SACCO is the acronym for Savings And Credit Co-operative.
I had never heard of this acronym before coming to Uganda. While in Kabasheshe, on at least two occasions, I had seen signs with such a reference on them.
I had asked my family if there were any nearby and if they could take me. They told me of one in Rusoka, which a friend worked at. We planned to arrive there on Wednesday.
The walk through Rusoka was interesting. We passed a vocational training center and a primary school for orphans. There were some exposed water pipes next to a hand pump, indicating previous scavenging. Beside some business and across from a hair salon, we arrived at the Turibamwe SACCO in the center of town.
The building wouldn’t be that noticeable – one-story, concrete walls, with a small amount of white paint – if it wasn’t for the high level of security that comes with a high level of money changing hands. I walked under their slogan of “Save & Invest in the Future” to see the familiar sight of cashiers to the right and management to the left. There were four or five patrons sitting next to the SACCO’s armed security guard. They were busy but seemed to welcome the excuse to take a break and talk.
Judith, my host sister, spoke with Susan, one of the two cashiers behind the wooden and glass divider, and asked her if I could speak with someone to learn more about how this institution operates. We moved towards the back room.
Sitting there was Carol, an accountant and the person who was willing to answer my questions. After talking with her and feverishly writing down points into my iPhone, I learned nearly everything about this SACCO.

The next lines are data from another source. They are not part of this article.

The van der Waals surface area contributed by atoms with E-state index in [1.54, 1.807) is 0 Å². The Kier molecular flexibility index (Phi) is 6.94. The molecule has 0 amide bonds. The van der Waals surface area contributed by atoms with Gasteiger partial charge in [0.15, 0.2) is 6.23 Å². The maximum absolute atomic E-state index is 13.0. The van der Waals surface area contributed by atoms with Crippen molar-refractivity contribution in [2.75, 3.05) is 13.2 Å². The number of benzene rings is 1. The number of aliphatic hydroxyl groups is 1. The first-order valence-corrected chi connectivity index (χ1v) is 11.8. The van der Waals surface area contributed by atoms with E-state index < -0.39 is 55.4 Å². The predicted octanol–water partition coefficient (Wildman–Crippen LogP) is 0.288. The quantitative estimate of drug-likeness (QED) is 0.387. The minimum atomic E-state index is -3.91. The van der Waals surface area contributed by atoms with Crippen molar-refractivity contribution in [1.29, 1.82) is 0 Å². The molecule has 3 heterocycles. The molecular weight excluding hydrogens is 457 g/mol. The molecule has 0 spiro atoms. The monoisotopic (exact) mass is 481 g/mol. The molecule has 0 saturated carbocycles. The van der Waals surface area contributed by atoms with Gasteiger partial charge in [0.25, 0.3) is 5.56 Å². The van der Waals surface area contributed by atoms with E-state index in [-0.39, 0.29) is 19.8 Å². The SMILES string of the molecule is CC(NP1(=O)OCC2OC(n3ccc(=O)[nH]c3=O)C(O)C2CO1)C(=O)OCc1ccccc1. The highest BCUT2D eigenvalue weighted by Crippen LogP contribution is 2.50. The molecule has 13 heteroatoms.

The SACCO began nearly a decade ago, back in 2006, and has already grown to have a second branch, opened 3 years ago. Unlike a typical bank, a SACCO consists of members who are, in effect, the owners. Rather than maximizing profits, it operates to serve the community. They are accommodating to a range of needs and often offer lower interest rates that normal moneylenders.
Although we have a similar financial structure in North America with credit unions, the thing that surprised me about this SACCO was that it was the only place where people could get credit. There were no banks in Rusoka or in Kabasheshe. Without a SACCO, people would be limited simply to what they could produce and sell, unable to ever lend money (at a reasonable rate) to improve their lives.
What services are provided by the SACCO?
At the most basic level, a person can deposit money into the SACCO without having to become a member; but this excludes them from accessing other services. The more common approach is to become an Individual Member. This requires depositing 26,000# (26,000 Uganda shillings, or about 10 US dollars). The money goes towards membership (10,000#), stationary to keep records (6,000#), and shares in the co-operative (10,000#). A group or pair can also open an account; this type is similar to the individual member with the membership fee costing an extra 10,000#.